Rationale: Intermediate care (i.e., step-down or progressive care) is an alternative to the intensive care unit (ICU) for patients with moderate severity of illness. The adoption and current use of intermediate care is unknown.
Objectives: To characterize trends in intermediate care use among U.S. hospitals.
Methods: We examined 135 million acute care hospitalizations among elderly individuals (≥65 yr) enrolled in fee-for-service Medicare (U.S. federal health insurance program) from 1996 to 2010. We identified patients receiving intermediate care as those with intensive care or coronary care room and board charges labeled intermediate ICU.
Measurements and main results: In 1996, a total of 960 of the 3,425 hospitals providing critical care billed for intermediate care (28%), and this increased to 1,643 of 2,783 hospitals (59%) in 2010 (P < 0.01). Only 8.2% of Medicare hospitalizations in 1996 were billed for intermediate care, but billing steadily increased to 22.8% by 2010 (P < 0.01), whereas the percentage billed for ICU care and ward-only care declined. Patients billed for intermediate care had more acute organ failures diagnoses codes compared with general ward patients (22.4% vs. 15.8%). When compared with patients billed for ICU care, those billed for intermediate care had fewer organ failures (22.4% vs. 43.4%), less mechanical ventilation (0.9% vs. 16.7%), lower mean Medicare spending ($8,514 vs. $18,150), and lower 30-day mortality (5.6% vs. 16.5%) (P < 0.01 for all comparisons).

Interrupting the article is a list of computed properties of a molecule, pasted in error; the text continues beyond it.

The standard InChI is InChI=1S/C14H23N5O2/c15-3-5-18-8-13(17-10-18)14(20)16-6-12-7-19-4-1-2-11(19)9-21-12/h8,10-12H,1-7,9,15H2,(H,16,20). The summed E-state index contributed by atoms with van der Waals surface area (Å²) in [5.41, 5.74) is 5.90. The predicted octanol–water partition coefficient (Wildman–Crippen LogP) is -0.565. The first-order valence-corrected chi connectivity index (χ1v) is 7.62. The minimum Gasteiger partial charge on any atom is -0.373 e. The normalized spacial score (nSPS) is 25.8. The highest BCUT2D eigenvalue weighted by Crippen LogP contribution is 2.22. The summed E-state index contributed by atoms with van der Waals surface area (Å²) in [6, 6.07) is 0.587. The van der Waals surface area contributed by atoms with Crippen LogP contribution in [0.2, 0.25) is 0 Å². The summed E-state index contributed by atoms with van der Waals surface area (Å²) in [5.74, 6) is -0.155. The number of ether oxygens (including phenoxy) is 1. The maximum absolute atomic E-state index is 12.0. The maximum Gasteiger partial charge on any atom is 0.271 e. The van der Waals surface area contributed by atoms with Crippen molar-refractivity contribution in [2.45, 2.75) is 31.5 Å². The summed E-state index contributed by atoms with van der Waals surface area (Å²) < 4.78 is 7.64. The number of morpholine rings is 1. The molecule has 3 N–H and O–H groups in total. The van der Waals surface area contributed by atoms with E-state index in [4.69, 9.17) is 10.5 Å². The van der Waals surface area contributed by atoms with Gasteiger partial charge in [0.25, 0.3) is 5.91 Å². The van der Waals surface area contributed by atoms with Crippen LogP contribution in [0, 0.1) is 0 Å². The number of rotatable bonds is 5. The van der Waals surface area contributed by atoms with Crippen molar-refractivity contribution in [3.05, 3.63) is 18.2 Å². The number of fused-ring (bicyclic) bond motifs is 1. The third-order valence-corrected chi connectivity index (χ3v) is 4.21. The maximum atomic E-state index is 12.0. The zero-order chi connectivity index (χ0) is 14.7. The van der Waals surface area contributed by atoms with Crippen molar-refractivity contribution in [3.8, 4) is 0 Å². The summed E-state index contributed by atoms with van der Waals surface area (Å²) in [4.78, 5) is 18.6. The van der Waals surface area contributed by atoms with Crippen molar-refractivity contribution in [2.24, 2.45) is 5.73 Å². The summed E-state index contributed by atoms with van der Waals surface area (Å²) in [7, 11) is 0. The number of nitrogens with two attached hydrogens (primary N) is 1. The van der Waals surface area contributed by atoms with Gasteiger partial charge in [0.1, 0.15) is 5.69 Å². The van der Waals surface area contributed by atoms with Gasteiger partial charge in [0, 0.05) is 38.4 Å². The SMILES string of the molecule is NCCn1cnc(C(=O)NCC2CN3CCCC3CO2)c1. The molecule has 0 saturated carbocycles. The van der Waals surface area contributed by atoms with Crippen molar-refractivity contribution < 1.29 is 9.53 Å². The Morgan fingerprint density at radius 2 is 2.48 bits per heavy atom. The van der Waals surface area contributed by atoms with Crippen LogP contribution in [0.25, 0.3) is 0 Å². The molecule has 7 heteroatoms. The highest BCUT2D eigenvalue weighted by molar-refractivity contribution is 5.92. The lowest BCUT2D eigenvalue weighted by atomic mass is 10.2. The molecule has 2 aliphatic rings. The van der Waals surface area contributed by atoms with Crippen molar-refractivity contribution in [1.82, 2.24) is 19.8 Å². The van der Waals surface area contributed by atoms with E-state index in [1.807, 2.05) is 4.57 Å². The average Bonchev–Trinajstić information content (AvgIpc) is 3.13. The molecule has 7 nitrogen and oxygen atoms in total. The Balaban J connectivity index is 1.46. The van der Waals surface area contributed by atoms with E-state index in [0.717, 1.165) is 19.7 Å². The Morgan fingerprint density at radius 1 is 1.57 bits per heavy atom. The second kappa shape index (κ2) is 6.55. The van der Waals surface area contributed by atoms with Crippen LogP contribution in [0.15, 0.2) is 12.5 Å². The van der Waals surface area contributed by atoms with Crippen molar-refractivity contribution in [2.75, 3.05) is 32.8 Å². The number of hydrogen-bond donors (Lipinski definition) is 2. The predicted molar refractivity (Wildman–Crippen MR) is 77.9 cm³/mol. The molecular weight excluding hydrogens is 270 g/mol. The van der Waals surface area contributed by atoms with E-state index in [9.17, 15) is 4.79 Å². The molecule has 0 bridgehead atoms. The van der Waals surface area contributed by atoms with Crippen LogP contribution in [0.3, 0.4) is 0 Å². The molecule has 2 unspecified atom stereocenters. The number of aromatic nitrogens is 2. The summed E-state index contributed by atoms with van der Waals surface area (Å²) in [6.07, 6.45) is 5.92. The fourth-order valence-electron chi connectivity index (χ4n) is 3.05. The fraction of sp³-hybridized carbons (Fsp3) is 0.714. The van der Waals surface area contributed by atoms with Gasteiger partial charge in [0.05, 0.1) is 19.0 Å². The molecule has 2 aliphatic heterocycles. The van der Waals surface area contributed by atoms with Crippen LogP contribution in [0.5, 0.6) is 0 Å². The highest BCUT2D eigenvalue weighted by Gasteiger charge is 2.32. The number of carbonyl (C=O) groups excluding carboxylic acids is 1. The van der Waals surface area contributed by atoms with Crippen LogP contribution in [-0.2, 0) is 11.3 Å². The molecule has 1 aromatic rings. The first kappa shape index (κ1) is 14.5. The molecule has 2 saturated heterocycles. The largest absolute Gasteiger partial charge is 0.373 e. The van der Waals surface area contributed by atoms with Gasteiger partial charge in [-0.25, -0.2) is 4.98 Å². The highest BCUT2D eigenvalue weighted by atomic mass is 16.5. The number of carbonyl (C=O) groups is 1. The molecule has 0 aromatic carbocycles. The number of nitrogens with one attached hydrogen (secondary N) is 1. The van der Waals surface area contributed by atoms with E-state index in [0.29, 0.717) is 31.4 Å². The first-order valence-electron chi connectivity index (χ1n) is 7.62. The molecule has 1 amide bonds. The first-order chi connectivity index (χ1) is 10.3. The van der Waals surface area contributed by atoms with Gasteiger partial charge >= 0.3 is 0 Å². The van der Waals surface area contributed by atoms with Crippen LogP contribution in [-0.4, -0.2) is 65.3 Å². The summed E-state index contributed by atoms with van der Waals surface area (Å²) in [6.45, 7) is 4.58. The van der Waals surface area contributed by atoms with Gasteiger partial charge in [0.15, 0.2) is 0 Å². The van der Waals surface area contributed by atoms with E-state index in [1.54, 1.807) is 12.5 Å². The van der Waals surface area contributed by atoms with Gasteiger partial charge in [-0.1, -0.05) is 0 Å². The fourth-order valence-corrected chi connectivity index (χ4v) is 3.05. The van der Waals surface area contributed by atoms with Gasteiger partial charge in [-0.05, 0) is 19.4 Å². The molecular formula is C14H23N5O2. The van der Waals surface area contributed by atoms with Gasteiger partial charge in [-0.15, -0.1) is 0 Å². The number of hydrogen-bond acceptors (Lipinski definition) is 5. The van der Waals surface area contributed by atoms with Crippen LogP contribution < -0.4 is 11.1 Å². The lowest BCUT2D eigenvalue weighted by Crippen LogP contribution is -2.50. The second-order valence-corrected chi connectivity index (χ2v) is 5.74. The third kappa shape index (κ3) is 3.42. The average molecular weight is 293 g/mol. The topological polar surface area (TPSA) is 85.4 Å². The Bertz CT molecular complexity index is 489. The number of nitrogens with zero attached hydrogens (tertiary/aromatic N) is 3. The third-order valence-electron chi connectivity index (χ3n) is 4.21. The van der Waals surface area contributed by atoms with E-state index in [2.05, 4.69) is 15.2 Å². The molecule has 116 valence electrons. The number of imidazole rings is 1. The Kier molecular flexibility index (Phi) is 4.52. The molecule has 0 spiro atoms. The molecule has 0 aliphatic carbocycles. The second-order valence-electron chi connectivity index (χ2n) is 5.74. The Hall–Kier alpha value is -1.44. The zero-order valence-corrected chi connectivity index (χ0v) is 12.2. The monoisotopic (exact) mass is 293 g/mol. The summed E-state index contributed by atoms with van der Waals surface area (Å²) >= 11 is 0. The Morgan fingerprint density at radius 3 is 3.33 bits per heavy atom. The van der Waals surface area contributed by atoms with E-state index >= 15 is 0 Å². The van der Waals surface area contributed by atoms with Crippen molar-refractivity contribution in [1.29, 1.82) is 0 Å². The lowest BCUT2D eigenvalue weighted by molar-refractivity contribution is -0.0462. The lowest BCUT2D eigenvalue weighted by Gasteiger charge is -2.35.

Conclusions: Intermediate care billing increased markedly between 1996 and 2010. These findings highlight the need to better define the value, specific practices, and effective use of intermediate care for patients and hospitals.
Keywords: hospital costs; intensive care unit; intermediate care facilities; longitudinal studies; organization and administration.